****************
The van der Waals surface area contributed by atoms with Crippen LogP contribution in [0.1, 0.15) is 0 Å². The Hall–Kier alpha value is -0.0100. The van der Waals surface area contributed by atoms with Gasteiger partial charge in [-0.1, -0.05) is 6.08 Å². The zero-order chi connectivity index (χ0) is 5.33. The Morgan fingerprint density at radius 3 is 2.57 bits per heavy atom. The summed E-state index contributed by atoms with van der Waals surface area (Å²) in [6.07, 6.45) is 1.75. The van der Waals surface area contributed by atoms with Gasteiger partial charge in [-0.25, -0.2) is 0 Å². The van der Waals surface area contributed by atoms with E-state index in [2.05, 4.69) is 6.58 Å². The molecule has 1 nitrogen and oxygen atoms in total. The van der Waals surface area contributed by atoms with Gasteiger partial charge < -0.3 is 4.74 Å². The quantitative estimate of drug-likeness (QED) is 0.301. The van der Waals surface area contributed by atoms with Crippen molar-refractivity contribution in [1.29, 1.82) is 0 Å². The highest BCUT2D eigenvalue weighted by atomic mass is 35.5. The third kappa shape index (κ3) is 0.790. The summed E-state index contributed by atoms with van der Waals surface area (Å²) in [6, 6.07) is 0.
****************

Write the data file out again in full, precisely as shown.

The van der Waals surface area contributed by atoms with Crippen LogP contribution in [0.1, 0.15) is 0 Å². The Hall–Kier alpha value is -0.0100. The van der Waals surface area contributed by atoms with Gasteiger partial charge in [-0.1, -0.05) is 6.08 Å². The zero-order chi connectivity index (χ0) is 5.33. The Morgan fingerprint density at radius 3 is 2.57 bits per heavy atom. The summed E-state index contributed by atoms with van der Waals surface area (Å²) in [6.07, 6.45) is 1.75. The van der Waals surface area contributed by atoms with Gasteiger partial charge in [-0.25, -0.2) is 0 Å². The van der Waals surface area contributed by atoms with E-state index in [2.05, 4.69) is 6.58 Å². The molecule has 1 nitrogen and oxygen atoms in total. The van der Waals surface area contributed by atoms with Gasteiger partial charge < -0.3 is 4.74 Å². The quantitative estimate of drug-likeness (QED) is 0.301. The van der Waals surface area contributed by atoms with Crippen molar-refractivity contribution in [1.29, 1.82) is 0 Å². The highest BCUT2D eigenvalue weighted by atomic mass is 35.5. The third kappa shape index (κ3) is 0.790. The summed E-state index contributed by atoms with van der Waals surface area (Å²) in [6, 6.07) is 0.